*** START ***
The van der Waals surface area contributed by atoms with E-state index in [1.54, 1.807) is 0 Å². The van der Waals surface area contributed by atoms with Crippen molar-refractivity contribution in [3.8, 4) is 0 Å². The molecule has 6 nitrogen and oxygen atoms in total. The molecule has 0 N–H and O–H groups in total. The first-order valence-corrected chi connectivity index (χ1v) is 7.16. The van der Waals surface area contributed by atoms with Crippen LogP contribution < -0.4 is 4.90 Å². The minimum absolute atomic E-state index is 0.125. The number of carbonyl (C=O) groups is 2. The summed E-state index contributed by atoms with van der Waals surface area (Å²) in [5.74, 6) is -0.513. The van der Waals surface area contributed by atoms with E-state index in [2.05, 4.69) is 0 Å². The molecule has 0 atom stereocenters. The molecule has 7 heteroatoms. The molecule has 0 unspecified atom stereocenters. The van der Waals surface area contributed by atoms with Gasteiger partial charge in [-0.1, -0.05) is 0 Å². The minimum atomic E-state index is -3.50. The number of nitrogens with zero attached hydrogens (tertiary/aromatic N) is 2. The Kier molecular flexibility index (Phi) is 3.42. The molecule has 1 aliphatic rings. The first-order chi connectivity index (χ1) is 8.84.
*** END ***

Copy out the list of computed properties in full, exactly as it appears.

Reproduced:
The van der Waals surface area contributed by atoms with E-state index in [1.54, 1.807) is 0 Å². The van der Waals surface area contributed by atoms with Crippen molar-refractivity contribution in [3.8, 4) is 0 Å². The molecule has 6 nitrogen and oxygen atoms in total. The molecule has 0 N–H and O–H groups in total. The first-order valence-corrected chi connectivity index (χ1v) is 7.16. The van der Waals surface area contributed by atoms with Crippen LogP contribution < -0.4 is 4.90 Å². The minimum absolute atomic E-state index is 0.125. The number of carbonyl (C=O) groups is 2. The summed E-state index contributed by atoms with van der Waals surface area (Å²) in [5.74, 6) is -0.513. The van der Waals surface area contributed by atoms with E-state index in [2.05, 4.69) is 0 Å². The molecule has 0 atom stereocenters. The molecule has 7 heteroatoms. The molecule has 0 unspecified atom stereocenters. The van der Waals surface area contributed by atoms with Gasteiger partial charge in [-0.1, -0.05) is 0 Å². The minimum atomic E-state index is -3.50. The number of nitrogens with zero attached hydrogens (tertiary/aromatic N) is 2. The Kier molecular flexibility index (Phi) is 3.42. The molecule has 1 aliphatic rings. The first-order chi connectivity index (χ1) is 8.84.